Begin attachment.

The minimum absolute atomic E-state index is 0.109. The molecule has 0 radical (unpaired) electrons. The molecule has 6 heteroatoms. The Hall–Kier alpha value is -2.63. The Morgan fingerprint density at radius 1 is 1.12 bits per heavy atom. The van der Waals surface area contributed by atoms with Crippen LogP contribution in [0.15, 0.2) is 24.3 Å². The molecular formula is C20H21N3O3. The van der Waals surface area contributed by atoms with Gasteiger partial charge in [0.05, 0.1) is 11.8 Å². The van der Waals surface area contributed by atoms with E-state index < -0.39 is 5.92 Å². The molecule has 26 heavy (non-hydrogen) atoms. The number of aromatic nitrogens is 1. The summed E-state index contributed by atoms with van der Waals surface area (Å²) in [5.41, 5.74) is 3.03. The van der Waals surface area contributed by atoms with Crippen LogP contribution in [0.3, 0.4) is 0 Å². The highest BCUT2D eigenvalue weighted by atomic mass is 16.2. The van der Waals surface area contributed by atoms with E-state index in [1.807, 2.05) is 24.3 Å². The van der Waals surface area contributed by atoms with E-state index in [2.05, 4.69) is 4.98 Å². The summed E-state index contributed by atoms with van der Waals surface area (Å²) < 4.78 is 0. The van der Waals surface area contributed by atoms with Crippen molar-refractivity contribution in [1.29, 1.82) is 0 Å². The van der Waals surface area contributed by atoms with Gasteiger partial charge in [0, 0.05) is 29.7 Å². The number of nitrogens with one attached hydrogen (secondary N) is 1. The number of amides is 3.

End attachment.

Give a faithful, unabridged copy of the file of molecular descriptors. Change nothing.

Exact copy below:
The minimum absolute atomic E-state index is 0.109. The molecule has 0 radical (unpaired) electrons. The molecule has 6 heteroatoms. The Hall–Kier alpha value is -2.63. The Morgan fingerprint density at radius 1 is 1.12 bits per heavy atom. The van der Waals surface area contributed by atoms with Crippen LogP contribution in [0.15, 0.2) is 24.3 Å². The molecular formula is C20H21N3O3. The van der Waals surface area contributed by atoms with Gasteiger partial charge in [0.05, 0.1) is 11.8 Å². The van der Waals surface area contributed by atoms with E-state index < -0.39 is 5.92 Å². The molecule has 26 heavy (non-hydrogen) atoms. The number of aromatic nitrogens is 1. The summed E-state index contributed by atoms with van der Waals surface area (Å²) in [5.41, 5.74) is 3.03. The van der Waals surface area contributed by atoms with Crippen LogP contribution in [0.3, 0.4) is 0 Å². The highest BCUT2D eigenvalue weighted by atomic mass is 16.2. The van der Waals surface area contributed by atoms with E-state index in [1.807, 2.05) is 24.3 Å². The van der Waals surface area contributed by atoms with E-state index in [2.05, 4.69) is 4.98 Å². The summed E-state index contributed by atoms with van der Waals surface area (Å²) < 4.78 is 0. The van der Waals surface area contributed by atoms with Crippen molar-refractivity contribution in [1.29, 1.82) is 0 Å². The van der Waals surface area contributed by atoms with Gasteiger partial charge in [0, 0.05) is 29.7 Å². The number of nitrogens with one attached hydrogen (secondary N) is 1. The number of amides is 3.